When two alternates are required by the Authority, alternate fuel must be sufficient to proceed to the alternate which requires the greater amount of fuel.
Normally a flight shall be planned with an alternate aerodrome. Planning with no alternate shall be restricted to exceptional circumstances.
Provided all three following conditions are fulfilled, it is allowed to plan without destination alternate:
- It is only allowed to plan without destination alternate, if the flight cannot be planned with all traffic load and alternate fuel. In this rare case, no alternate flight planning can be executed subject to the Commander’s decision; and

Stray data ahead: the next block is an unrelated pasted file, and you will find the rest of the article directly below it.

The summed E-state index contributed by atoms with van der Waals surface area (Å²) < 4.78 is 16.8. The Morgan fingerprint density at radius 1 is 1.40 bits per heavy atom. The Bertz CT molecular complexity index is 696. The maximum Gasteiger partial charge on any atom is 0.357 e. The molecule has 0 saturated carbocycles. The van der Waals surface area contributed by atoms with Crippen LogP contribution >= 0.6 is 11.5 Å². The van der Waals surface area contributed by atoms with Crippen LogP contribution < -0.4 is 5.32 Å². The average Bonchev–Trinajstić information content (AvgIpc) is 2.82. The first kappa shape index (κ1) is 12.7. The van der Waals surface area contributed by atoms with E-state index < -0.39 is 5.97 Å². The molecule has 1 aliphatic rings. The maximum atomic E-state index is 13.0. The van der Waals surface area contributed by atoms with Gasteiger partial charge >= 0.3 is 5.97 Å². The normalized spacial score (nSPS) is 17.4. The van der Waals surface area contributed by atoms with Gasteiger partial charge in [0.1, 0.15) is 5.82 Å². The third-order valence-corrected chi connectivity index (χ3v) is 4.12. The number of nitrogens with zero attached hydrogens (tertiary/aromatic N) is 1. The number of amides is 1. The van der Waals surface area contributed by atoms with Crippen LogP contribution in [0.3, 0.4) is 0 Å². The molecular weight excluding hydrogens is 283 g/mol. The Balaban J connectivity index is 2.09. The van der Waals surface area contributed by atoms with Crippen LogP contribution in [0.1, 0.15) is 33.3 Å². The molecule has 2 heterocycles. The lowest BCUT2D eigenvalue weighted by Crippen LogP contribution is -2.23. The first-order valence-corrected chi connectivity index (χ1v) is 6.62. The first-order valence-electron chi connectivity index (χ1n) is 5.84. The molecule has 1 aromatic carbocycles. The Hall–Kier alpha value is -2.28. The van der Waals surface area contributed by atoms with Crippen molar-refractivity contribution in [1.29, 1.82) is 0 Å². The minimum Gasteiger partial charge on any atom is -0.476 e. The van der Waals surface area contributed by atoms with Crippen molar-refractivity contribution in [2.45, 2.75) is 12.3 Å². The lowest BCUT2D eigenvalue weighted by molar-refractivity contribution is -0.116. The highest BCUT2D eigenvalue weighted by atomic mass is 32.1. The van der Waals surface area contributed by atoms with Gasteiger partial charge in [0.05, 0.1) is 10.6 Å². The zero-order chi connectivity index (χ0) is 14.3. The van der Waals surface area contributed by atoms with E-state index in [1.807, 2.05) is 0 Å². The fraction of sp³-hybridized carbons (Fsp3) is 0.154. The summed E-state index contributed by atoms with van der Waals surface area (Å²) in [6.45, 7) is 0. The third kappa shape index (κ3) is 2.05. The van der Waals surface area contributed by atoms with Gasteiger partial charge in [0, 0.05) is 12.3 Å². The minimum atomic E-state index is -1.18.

- The duration of the planned flight from take-off to landing or, in the event of in-flight replanning, the remaining flying time to destination does not exceed 2 hours; and
- Two separate runways are usable at the destination aerodrome, and the appropriate weather reports and/or forecasts for the destination aerodrome indicate that for the period from 1 hour before until 1 hour after the expected time of arrival at the destination aerodrome, the ceiling will be at least 2 000 ft (600 m) or the circling height +500 ft (150 m), whichever is greater, the ground visibility will be at least 5 km, and no thunderstorms or shower activities are present or expected in the vicinity of the aerodrome
Alternate Aerodromes must be adequate, which means they have the necessary RFF and ATC services and facilities available, meet aircraft performance requirements and are operational at the expected time of use.
Final Reserve Fuel / Fixed Reserve Fuel / Holding Fuel